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The Macro Impact of Short-Termism

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  • Stephen J. Terry

    () (Stanford University)

Abstract

There is a long concern in economics that investor pressure can induce managerial short-termism, which I examine through the lens of analyst earnings targets. Managers face a tradeoff between short-run profits and long-run investment. This paper starts empirically by showing that firms that just meet earnings targets lower their investment in R&D and intangibles. Firms that just miss their earnings targets cut CEO pay and face drops in stock-market valuation. The paper then builds and structurally estimates a quantitative general equilibrium endogenous growth model with heterogeneous firms, R&D and accounting manipulation choices, and endogenous earnings forecasts. In the model, the short-run pressure to meet earnings forecasts cuts growth because R&D is misallocated across firms, responding too much to short-run profit shocks. This effect cuts growth rates by almost 0.1%, costing the US economy around 6% of output each century. Extending the model to include managerial shirking and empire-building reveals that earnings targets can improve firm value but may still reduce long-run growth and consumer welfare.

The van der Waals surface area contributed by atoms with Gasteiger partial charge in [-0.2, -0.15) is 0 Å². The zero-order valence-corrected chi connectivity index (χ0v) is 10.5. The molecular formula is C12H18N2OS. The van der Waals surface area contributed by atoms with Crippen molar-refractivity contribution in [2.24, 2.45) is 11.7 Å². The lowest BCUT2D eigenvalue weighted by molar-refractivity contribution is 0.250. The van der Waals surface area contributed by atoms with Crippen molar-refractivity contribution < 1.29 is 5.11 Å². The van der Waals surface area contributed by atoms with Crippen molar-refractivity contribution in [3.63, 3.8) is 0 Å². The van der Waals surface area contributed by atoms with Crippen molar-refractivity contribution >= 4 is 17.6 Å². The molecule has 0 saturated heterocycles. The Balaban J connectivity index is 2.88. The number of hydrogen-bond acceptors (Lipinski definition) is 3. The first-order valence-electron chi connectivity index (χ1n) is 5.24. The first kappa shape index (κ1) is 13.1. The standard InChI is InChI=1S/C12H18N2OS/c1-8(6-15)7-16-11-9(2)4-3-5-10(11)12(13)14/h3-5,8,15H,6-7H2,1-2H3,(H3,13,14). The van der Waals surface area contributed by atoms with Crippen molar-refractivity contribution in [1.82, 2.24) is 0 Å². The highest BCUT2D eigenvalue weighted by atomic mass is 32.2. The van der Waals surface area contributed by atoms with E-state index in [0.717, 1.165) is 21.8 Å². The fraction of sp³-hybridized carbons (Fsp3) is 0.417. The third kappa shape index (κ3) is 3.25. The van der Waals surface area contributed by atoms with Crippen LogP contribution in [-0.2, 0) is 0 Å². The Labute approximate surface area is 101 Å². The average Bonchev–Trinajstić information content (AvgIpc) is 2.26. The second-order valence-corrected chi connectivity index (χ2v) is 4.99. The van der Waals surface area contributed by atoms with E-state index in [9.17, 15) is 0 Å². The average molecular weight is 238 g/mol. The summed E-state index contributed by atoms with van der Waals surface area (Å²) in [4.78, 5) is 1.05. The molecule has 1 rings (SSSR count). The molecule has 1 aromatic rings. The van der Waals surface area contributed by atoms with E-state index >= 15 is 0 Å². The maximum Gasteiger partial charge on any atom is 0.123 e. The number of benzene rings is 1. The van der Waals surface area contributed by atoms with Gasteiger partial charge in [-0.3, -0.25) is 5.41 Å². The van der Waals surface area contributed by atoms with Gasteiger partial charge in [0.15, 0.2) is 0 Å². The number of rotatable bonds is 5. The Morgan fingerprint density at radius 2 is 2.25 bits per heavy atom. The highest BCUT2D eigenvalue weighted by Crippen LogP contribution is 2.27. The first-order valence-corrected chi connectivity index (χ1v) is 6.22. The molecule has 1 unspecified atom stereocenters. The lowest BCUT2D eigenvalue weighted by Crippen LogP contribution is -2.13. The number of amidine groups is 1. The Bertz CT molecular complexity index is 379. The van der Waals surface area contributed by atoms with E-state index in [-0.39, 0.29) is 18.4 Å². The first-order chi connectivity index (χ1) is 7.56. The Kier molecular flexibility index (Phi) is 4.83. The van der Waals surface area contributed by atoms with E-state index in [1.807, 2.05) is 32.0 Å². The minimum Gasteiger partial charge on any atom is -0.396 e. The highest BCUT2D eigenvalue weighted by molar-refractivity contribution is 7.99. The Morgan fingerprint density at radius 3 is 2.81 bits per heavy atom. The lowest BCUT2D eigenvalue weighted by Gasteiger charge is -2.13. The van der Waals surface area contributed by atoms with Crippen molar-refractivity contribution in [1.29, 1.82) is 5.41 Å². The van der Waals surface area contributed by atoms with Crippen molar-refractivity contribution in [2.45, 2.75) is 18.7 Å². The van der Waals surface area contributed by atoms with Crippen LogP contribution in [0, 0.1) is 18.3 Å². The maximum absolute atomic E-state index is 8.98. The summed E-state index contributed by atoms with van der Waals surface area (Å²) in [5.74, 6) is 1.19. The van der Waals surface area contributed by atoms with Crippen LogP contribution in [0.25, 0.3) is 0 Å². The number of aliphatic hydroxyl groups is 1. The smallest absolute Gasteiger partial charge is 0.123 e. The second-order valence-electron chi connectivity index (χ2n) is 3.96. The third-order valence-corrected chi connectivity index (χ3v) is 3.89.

Suggested Citation

  • Stephen J. Terry, 2015. "The Macro Impact of Short-Termism," Discussion Papers 15-022, Stanford Institute for Economic Policy Research.
  • Handle: RePEc:sip:dpaper:15-022
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    Cited by:

    1. repec:eee:jeborg:v:153:y:2018:i:c:p:200-222 is not listed on IDEAS
    2. Christine L. Exley & Stephen J. Terry, 2015. "Wage Elasticities in Working and Volunteering: The Role of Reference Points in a Laboratory Study," Harvard Business School Working Papers 16-062, Harvard Business School, revised Jun 2017.

    More about this item

    Keywords

    Short-Termism; Earnings Manipulation; Heterogeneous Agents; Endogenous Growth; Agency Conflicts; Shirking; Empire Building.;

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